Gustave de Beaumont’s sociological and historical analysis of Ireland, L’Irlande: sociale, politique et religieuse, was published in 1839 and translated into English in the same year by the Protestant Irish Unionist journalist and historian, William Cooke Taylor. How could this denunciation of the evils of British rule in Ireland written by a French traveller and journalist be presented to an English readership? Taylor, who had already published a lengthy denunciation of British policy in Ireland, his History of the Civil War in Ireland (1831), as well as an introduction to the Irish rebel exile William Sampson’s Memoirs (1832), chose to frame the text with a “Translator’s Preface” and a large number of notes to the text supporting Beaumont’s arguments. In this way, the translation can be seen as responding to Taylor’s own commitment to providing a critical view of Britain’s policies in Ireland, and an interesting example of the use of paratextual features as a space for the expression of the translator’s voice.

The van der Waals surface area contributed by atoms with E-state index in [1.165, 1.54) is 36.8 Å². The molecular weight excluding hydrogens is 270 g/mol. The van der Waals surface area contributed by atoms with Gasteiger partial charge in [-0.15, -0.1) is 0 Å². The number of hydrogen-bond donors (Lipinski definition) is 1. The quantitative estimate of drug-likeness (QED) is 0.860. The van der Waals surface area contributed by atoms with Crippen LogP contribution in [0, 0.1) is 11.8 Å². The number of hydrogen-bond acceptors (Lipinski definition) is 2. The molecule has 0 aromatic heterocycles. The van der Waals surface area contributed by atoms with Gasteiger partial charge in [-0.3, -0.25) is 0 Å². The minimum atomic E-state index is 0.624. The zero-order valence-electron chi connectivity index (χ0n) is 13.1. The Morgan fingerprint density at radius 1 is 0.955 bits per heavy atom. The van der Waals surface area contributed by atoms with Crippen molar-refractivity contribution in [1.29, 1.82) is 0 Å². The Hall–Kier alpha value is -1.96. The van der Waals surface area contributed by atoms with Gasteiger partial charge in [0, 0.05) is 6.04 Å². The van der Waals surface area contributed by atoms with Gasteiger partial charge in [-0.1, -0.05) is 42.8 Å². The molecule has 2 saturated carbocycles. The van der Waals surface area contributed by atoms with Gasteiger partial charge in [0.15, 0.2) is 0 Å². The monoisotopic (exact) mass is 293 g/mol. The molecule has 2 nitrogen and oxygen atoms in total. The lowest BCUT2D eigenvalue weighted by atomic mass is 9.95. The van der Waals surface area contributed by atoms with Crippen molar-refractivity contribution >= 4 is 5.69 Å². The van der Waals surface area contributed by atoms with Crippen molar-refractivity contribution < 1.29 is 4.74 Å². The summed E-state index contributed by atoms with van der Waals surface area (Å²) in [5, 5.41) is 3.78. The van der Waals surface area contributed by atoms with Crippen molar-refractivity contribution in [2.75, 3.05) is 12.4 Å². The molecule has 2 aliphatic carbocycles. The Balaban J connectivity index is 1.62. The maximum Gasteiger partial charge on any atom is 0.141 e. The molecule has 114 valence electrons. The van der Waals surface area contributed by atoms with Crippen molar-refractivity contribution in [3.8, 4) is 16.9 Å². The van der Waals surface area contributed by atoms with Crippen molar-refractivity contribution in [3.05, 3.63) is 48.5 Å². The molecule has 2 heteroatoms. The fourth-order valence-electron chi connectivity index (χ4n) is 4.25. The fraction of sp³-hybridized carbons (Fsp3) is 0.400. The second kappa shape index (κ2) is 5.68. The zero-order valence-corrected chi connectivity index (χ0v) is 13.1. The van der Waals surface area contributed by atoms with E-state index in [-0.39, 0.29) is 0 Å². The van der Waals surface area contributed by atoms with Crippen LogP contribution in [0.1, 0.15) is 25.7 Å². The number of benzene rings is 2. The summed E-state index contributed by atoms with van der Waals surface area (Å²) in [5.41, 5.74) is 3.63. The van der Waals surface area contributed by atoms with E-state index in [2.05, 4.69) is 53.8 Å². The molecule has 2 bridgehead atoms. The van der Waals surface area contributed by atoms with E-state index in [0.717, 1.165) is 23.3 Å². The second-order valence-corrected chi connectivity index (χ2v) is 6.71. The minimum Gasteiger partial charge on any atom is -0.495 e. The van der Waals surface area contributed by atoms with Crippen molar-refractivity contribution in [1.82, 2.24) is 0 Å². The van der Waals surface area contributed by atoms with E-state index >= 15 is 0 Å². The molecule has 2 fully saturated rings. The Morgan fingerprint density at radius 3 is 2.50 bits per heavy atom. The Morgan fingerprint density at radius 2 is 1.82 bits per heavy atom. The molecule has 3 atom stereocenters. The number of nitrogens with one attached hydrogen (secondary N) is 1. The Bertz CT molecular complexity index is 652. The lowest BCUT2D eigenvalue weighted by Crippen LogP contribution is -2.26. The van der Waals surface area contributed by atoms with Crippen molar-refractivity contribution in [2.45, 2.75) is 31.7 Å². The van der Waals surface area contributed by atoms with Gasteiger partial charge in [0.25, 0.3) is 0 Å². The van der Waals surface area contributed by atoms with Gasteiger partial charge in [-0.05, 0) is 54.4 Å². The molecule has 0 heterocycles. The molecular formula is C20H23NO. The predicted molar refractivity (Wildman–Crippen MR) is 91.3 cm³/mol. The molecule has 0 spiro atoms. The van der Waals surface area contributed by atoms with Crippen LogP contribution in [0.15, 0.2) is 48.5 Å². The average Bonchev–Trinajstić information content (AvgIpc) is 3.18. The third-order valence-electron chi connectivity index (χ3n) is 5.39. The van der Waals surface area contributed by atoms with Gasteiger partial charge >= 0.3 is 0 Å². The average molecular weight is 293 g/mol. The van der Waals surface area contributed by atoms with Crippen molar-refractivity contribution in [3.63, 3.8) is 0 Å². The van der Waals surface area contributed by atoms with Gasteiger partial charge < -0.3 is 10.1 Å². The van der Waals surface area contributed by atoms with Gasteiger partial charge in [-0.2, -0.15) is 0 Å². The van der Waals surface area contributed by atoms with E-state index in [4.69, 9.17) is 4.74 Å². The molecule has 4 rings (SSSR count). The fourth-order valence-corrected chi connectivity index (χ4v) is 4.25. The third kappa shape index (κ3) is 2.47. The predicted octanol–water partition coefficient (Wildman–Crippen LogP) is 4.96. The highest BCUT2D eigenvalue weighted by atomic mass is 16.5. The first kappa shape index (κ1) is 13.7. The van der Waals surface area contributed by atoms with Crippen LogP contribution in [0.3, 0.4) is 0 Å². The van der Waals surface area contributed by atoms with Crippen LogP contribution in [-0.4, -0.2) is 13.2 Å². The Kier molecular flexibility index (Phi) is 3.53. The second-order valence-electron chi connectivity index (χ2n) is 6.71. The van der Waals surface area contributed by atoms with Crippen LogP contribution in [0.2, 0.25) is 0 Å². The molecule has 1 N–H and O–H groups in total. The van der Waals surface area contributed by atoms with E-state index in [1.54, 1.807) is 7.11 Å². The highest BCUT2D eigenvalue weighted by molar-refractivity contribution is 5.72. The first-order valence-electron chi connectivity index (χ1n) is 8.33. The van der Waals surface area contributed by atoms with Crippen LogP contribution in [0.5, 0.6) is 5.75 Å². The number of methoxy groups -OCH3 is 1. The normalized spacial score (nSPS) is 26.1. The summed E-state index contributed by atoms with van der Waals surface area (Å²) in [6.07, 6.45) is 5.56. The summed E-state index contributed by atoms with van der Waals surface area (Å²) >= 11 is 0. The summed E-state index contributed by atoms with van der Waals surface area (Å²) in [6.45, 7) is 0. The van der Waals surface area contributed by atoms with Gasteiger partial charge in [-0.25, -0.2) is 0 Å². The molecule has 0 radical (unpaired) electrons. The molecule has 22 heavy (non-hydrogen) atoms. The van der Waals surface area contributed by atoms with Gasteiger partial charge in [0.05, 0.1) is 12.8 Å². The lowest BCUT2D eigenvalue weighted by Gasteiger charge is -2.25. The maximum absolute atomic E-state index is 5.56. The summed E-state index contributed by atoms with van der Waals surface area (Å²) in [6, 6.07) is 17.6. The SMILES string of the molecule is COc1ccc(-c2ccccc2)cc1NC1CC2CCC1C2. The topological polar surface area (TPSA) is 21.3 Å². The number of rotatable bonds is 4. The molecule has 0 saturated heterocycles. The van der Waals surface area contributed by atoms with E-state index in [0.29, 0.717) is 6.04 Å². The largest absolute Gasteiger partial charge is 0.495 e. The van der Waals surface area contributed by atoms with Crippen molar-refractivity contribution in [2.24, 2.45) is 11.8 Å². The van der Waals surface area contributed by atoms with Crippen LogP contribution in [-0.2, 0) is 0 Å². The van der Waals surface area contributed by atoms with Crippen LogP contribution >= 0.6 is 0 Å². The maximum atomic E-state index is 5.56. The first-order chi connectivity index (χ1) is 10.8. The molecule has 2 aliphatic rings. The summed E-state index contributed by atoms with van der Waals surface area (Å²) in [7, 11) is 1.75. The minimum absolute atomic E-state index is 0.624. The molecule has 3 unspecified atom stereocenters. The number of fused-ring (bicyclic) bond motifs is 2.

Domesticating the opinions of an enlightened foreigner: William Cooke Taylor’s framing of Gustave de Beaumont’s Ireland. Social, Political and Religious (1839)

patrick leech
2020

Abstract

Gustave de Beaumont’s sociological and historical analysis of Ireland, L’Irlande: sociale, politique et religieuse, was published in 1839 and translated into English in the same year by the Protestant Irish Unionist journalist and historian, William Cooke Taylor. How could this denunciation of the evils of British rule in Ireland written by a French traveller and journalist be presented to an English readership? Taylor, who had already published a lengthy denunciation of British policy in Ireland, his History of the Civil War in Ireland (1831), as well as an introduction to the Irish rebel exile William Sampson’s Memoirs (1832), chose to frame the text with a “Translator’s Preface” and a large number of notes to the text supporting Beaumont’s arguments. In this way, the translation can be seen as responding to Taylor’s own commitment to providing a critical view of Britain’s policies in Ireland, and an interesting example of the use of paratextual features as a space for the expression of the translator’s voice.
patrick leech
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Utilizza questo identificativo per citare o creare un link a questo documento: https://hdl.handle.net/11585/760310
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